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Water safety is a must, especially during the summer months, the time for you and your family and friends to flock to pools, swimming holes and water parks for smiles and fun.

Kids and teens are most eager for summertime water activities, but they’re also most at risk of drowning, a leading cause of unintentional injury death among children 1 to 14 years old. Surviving drowning victims can suffer brain damage causing memory problems, learning disabilities or permanent loss of basic functioning.

To help you and your family stay safe in and around water, LifeBridge Health offers these tips:

Keeping a close eye on the little ones

Toddlers are more at risk of drowning than any other population, and not just as it relates to pool drownings.

“Toddlers most often drown when they reach a body of water unsupervised. Because they are elusive and quick, this happens more often than parents would like,” says Scott Krugman, vice chair of the Department of Pediatrics at The Herman & Walter Samuelson Children’s Hospital at Sinai. “Toddlers can drown in bathtubs, pails, pools, hot tubs and even toilets – anywhere where there is more than a few inches of water.”

The Centers for Disease Control and Prevention says that drowning kills more young children ages 1 to 4 than anything else except birth defects.

If you’re a parent or guardian of a little one, you can help prevent toddler drowning by:

  • Putting a fence around your home pool (at least 48 inches high)
  • Installing a pool alarm to alert you in in the event your child breaches the fence and falls into the pool
  • Never leaving your child unsupervised near water (always have a designated “water watcher” who isn’t distracted)
  • Using life jackets until your child can safely swim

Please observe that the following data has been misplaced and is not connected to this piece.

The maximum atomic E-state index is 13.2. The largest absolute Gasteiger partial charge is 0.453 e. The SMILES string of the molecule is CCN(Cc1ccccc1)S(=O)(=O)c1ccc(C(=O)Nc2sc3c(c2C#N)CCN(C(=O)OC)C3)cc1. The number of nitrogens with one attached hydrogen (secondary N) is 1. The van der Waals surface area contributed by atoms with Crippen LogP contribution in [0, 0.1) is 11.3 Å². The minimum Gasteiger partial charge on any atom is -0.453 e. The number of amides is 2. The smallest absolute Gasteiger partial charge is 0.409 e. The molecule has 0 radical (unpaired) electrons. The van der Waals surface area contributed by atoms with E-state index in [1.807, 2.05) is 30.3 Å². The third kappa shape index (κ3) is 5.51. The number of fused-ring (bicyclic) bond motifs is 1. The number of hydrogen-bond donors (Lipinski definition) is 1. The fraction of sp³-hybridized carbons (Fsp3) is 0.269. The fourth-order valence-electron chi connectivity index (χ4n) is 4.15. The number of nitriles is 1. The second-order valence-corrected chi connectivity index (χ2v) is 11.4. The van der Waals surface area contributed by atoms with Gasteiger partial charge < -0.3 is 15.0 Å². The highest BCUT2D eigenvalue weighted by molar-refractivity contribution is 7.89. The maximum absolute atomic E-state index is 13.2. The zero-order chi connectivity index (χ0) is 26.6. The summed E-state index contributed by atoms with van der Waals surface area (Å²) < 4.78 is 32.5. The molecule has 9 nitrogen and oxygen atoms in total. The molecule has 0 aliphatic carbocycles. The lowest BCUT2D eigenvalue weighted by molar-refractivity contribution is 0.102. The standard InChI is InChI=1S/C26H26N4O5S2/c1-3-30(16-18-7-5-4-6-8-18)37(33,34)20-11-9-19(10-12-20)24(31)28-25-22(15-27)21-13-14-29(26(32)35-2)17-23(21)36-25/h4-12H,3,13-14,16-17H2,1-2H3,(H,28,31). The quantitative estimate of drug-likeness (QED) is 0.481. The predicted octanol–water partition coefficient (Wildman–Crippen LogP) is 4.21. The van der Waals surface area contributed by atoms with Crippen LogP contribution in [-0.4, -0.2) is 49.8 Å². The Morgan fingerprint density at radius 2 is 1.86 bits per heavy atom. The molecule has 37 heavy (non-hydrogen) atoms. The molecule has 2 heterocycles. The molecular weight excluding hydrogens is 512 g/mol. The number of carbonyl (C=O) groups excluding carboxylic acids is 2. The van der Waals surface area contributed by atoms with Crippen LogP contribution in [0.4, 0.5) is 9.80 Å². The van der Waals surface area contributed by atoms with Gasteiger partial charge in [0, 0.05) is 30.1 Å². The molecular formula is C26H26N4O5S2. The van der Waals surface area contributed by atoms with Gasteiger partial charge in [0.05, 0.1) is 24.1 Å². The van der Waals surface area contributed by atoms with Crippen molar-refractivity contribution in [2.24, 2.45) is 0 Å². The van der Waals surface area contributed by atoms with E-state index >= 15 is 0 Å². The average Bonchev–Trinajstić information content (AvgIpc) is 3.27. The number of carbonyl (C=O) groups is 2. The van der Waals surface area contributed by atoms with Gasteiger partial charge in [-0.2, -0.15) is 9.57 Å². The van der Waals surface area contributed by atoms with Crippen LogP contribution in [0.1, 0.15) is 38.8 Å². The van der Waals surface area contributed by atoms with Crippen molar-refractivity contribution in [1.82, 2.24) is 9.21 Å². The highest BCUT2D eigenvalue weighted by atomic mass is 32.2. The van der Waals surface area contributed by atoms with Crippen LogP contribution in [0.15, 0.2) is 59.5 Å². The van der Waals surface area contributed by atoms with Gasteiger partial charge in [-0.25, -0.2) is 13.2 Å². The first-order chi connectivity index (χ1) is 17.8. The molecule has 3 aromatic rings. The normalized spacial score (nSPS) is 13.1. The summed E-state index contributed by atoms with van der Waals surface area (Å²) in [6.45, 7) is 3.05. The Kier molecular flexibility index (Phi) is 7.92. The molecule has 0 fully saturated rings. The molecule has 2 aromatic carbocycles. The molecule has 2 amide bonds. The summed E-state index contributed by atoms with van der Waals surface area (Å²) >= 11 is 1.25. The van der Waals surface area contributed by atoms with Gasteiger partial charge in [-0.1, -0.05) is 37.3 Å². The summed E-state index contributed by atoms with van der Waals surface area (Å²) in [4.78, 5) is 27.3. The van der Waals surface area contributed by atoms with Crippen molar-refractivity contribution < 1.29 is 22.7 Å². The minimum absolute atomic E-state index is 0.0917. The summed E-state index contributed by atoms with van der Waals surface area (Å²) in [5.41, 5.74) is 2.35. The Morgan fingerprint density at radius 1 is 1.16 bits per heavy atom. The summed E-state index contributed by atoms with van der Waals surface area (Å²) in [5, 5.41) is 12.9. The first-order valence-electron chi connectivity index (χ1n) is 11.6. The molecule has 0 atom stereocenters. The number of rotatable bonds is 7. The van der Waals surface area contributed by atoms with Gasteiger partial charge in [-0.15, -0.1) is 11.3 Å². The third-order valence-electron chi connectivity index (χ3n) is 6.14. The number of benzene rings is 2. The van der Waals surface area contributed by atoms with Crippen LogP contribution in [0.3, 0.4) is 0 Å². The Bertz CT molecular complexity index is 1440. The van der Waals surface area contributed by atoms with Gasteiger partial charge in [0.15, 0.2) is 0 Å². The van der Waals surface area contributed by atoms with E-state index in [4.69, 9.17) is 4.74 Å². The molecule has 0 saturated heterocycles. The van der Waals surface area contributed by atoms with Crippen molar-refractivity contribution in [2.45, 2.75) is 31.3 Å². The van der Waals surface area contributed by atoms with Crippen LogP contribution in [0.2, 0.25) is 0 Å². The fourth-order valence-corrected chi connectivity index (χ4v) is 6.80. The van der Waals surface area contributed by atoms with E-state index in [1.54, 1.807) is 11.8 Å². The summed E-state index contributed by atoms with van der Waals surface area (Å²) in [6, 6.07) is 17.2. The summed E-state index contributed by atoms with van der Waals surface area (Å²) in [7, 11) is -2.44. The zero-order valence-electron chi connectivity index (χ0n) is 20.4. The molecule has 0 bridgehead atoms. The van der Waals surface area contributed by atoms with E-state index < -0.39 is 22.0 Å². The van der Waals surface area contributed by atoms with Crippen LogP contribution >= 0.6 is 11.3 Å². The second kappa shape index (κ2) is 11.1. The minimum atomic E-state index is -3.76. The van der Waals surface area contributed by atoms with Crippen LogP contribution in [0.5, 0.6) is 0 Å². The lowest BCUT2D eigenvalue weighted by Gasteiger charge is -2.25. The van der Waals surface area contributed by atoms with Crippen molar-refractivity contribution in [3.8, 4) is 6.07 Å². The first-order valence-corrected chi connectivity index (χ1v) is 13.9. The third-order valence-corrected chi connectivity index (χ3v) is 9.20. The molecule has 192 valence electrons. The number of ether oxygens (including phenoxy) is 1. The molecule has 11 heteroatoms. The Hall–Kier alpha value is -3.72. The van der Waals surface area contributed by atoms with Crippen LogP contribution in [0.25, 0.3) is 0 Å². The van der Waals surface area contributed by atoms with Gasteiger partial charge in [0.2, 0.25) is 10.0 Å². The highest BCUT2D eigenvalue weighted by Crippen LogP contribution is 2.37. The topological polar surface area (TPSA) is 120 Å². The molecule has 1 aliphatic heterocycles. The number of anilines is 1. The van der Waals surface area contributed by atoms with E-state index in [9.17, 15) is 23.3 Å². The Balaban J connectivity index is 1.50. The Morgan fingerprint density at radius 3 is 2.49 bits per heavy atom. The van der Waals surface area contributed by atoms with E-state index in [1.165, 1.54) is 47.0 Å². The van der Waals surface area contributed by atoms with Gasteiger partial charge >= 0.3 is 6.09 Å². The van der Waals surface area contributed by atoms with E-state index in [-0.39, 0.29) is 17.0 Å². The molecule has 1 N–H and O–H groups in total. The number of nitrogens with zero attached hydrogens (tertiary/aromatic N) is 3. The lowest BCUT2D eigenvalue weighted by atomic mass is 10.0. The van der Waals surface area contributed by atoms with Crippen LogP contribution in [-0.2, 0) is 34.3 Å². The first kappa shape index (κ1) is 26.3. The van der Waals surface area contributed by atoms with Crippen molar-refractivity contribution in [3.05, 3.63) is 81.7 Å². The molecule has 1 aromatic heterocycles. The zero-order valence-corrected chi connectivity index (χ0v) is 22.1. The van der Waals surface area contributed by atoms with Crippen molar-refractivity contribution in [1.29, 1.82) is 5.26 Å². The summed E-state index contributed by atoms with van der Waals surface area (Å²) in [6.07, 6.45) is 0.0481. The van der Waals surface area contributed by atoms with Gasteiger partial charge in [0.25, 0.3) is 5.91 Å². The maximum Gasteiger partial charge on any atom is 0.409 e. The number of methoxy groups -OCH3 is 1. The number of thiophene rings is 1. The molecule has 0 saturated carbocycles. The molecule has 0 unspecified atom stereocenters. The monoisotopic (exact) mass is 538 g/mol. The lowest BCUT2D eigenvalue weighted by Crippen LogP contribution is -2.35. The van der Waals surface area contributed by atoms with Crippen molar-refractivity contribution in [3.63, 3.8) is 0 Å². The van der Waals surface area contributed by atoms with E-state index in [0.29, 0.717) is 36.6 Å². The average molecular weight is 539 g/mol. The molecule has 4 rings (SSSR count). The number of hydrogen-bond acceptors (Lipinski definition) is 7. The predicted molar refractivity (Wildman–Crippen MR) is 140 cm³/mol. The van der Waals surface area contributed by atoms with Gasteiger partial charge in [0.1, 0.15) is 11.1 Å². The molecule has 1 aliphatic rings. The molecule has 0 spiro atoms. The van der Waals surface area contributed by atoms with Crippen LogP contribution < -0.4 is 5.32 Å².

As a parent, you should also consider starting swim lessons as early as age 1 (a new recommendation by the American Academy of Pediatrics) so your child can learn how to float and be comfortable in water, Krugman says. Additionally, CPR lessons for parents are strongly recommended. “An immediate response with effective CPR is a key part of the drowning chain of survival,” Krugman says.

Swimming risks for teens

After toddlers, Krugman says, teenagers between the ages of 15 and 19 have the second highest risk of drowning, mainly because they overestimate their skills and underestimate the risks of impulsive behaviors like jumping off cliffs or rocks into water, as well as substance abuse.

Supervision is ideal even for teenagers. In addition to learning how to swim, teens should be encouraged to never drink and swim and choose natural bodies of water—especially rivers—carefully.

Children with special healthcare needs

If you have a child with autism, epilepsy or arrhythmia, they require extra supervision around pools and other bodies of water.

Children with autism frequently wander off and require close supervision. You should take careful precautions if your child has epilepsy. “If their seizures aren’t well controlled, you should have a discussion with their neurologist before allowing them to swim,” Krugman says.

The risk for a child with heart rhythm problems is that exertion from swimming can increase the likelihood of an arrhythmia. It is always important to speak with your child’s cardiologist to get clearance before participating in vigorous exercises.

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